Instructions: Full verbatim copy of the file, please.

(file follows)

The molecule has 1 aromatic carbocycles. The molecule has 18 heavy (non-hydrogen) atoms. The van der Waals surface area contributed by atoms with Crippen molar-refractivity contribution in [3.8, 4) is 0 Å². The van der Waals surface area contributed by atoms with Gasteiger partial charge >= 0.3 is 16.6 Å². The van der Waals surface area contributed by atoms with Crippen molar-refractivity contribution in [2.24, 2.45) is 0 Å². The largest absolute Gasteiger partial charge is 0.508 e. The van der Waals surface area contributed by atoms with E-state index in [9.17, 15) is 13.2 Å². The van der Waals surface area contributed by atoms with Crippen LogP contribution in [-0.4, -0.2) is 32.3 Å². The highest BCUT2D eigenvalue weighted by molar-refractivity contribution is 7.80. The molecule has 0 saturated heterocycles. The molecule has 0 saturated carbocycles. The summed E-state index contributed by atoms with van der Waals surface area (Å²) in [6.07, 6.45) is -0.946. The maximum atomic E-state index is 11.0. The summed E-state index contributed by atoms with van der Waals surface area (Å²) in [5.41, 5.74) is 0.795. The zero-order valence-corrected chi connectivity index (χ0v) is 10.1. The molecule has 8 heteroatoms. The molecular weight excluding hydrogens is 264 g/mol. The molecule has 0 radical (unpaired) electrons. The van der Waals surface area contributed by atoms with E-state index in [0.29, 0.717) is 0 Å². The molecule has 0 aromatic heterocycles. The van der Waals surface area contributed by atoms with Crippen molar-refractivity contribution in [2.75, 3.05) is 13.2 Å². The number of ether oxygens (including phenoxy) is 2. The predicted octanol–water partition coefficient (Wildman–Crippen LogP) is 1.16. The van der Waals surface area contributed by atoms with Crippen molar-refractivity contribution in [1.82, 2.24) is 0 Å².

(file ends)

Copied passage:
The molecule has 1 aromatic carbocycles. The molecule has 18 heavy (non-hydrogen) atoms. The van der Waals surface area contributed by atoms with Crippen molar-refractivity contribution in [3.8, 4) is 0 Å². The van der Waals surface area contributed by atoms with Gasteiger partial charge >= 0.3 is 16.6 Å². The van der Waals surface area contributed by atoms with Crippen molar-refractivity contribution in [2.24, 2.45) is 0 Å². The largest absolute Gasteiger partial charge is 0.508 e. The van der Waals surface area contributed by atoms with E-state index in [9.17, 15) is 13.2 Å². The van der Waals surface area contributed by atoms with Crippen LogP contribution in [-0.4, -0.2) is 32.3 Å². The highest BCUT2D eigenvalue weighted by molar-refractivity contribution is 7.80. The molecule has 0 saturated heterocycles. The molecule has 0 saturated carbocycles. The summed E-state index contributed by atoms with van der Waals surface area (Å²) in [6.07, 6.45) is -0.946. The maximum atomic E-state index is 11.0. The summed E-state index contributed by atoms with van der Waals surface area (Å²) in [5.41, 5.74) is 0.795. The zero-order valence-corrected chi connectivity index (χ0v) is 10.1. The molecule has 8 heteroatoms. The molecular weight excluding hydrogens is 264 g/mol. The molecule has 0 radical (unpaired) electrons. The van der Waals surface area contributed by atoms with E-state index in [0.29, 0.717) is 0 Å². The molecule has 0 aromatic heterocycles. The van der Waals surface area contributed by atoms with Crippen molar-refractivity contribution in [2.75, 3.05) is 13.2 Å². The number of ether oxygens (including phenoxy) is 2. The predicted octanol–water partition coefficient (Wildman–Crippen LogP) is 1.16. The van der Waals surface area contributed by atoms with Crippen molar-refractivity contribution in [1.82, 2.24) is 0 Å².